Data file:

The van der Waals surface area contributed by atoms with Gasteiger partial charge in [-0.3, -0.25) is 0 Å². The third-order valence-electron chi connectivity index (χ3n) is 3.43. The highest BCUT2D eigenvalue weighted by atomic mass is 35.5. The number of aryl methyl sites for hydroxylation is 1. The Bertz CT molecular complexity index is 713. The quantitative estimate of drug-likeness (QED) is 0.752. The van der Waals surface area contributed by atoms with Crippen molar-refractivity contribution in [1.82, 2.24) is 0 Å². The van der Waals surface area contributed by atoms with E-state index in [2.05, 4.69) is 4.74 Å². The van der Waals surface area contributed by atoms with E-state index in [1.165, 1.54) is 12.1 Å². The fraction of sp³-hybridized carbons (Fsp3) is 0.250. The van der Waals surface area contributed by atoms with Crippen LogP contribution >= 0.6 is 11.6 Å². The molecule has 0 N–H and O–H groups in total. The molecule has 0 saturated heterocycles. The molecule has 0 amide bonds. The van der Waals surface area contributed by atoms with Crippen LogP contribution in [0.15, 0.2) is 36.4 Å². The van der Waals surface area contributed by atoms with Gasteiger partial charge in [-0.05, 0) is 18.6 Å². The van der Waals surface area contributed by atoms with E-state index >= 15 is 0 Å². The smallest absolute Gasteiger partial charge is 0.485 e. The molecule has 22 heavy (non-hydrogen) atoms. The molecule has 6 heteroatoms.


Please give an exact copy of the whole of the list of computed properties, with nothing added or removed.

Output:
The van der Waals surface area contributed by atoms with Gasteiger partial charge in [-0.3, -0.25) is 0 Å². The third-order valence-electron chi connectivity index (χ3n) is 3.43. The highest BCUT2D eigenvalue weighted by atomic mass is 35.5. The number of aryl methyl sites for hydroxylation is 1. The Bertz CT molecular complexity index is 713. The quantitative estimate of drug-likeness (QED) is 0.752. The van der Waals surface area contributed by atoms with Crippen molar-refractivity contribution in [1.82, 2.24) is 0 Å². The van der Waals surface area contributed by atoms with E-state index in [2.05, 4.69) is 4.74 Å². The van der Waals surface area contributed by atoms with E-state index in [1.165, 1.54) is 12.1 Å². The fraction of sp³-hybridized carbons (Fsp3) is 0.250. The van der Waals surface area contributed by atoms with Crippen LogP contribution >= 0.6 is 11.6 Å². The molecule has 0 N–H and O–H groups in total. The molecule has 0 saturated heterocycles. The molecule has 0 amide bonds. The van der Waals surface area contributed by atoms with Crippen LogP contribution in [0.15, 0.2) is 36.4 Å². The van der Waals surface area contributed by atoms with Gasteiger partial charge in [-0.05, 0) is 18.6 Å². The van der Waals surface area contributed by atoms with E-state index >= 15 is 0 Å². The smallest absolute Gasteiger partial charge is 0.485 e. The molecule has 22 heavy (non-hydrogen) atoms. The molecule has 6 heteroatoms.